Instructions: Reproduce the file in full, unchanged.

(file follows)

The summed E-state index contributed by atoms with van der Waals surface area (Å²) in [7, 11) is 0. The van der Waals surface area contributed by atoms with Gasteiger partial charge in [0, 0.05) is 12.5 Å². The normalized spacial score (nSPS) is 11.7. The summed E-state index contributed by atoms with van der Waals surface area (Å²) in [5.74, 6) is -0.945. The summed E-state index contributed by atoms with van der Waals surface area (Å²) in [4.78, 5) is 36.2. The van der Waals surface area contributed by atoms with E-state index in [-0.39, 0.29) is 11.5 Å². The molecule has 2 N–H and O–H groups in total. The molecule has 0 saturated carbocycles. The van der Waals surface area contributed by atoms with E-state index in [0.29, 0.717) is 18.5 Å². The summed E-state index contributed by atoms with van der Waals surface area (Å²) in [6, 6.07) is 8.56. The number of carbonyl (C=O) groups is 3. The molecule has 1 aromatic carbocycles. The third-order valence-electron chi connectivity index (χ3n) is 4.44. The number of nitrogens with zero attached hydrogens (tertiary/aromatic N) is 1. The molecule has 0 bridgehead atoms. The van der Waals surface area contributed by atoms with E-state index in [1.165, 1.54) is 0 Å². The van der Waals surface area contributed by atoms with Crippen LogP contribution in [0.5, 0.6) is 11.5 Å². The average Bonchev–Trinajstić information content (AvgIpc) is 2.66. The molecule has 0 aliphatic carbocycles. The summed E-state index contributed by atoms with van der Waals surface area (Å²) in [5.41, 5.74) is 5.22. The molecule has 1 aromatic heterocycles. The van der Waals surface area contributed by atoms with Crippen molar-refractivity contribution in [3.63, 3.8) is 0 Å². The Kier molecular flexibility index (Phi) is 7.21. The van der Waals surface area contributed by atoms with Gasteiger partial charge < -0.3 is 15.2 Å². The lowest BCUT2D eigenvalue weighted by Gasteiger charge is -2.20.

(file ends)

The summed E-state index contributed by atoms with van der Waals surface area (Å²) in [7, 11) is 0. The van der Waals surface area contributed by atoms with Gasteiger partial charge in [0, 0.05) is 12.5 Å². The normalized spacial score (nSPS) is 11.7. The summed E-state index contributed by atoms with van der Waals surface area (Å²) in [5.74, 6) is -0.945. The summed E-state index contributed by atoms with van der Waals surface area (Å²) in [4.78, 5) is 36.2. The van der Waals surface area contributed by atoms with E-state index in [-0.39, 0.29) is 11.5 Å². The molecule has 2 N–H and O–H groups in total. The molecule has 0 saturated carbocycles. The van der Waals surface area contributed by atoms with E-state index in [0.29, 0.717) is 18.5 Å². The summed E-state index contributed by atoms with van der Waals surface area (Å²) in [6, 6.07) is 8.56. The number of carbonyl (C=O) groups is 3. The molecule has 1 aromatic carbocycles. The third-order valence-electron chi connectivity index (χ3n) is 4.44. The number of nitrogens with zero attached hydrogens (tertiary/aromatic N) is 1. The molecule has 0 bridgehead atoms. The van der Waals surface area contributed by atoms with E-state index in [1.165, 1.54) is 0 Å². The van der Waals surface area contributed by atoms with Crippen LogP contribution in [0.5, 0.6) is 11.5 Å². The average Bonchev–Trinajstić information content (AvgIpc) is 2.66. The molecule has 0 aliphatic carbocycles. The summed E-state index contributed by atoms with van der Waals surface area (Å²) in [5.41, 5.74) is 5.22. The molecule has 1 aromatic heterocycles. The van der Waals surface area contributed by atoms with Crippen molar-refractivity contribution in [3.63, 3.8) is 0 Å². The Kier molecular flexibility index (Phi) is 7.21. The van der Waals surface area contributed by atoms with Gasteiger partial charge < -0.3 is 15.2 Å². The lowest BCUT2D eigenvalue weighted by Gasteiger charge is -2.20.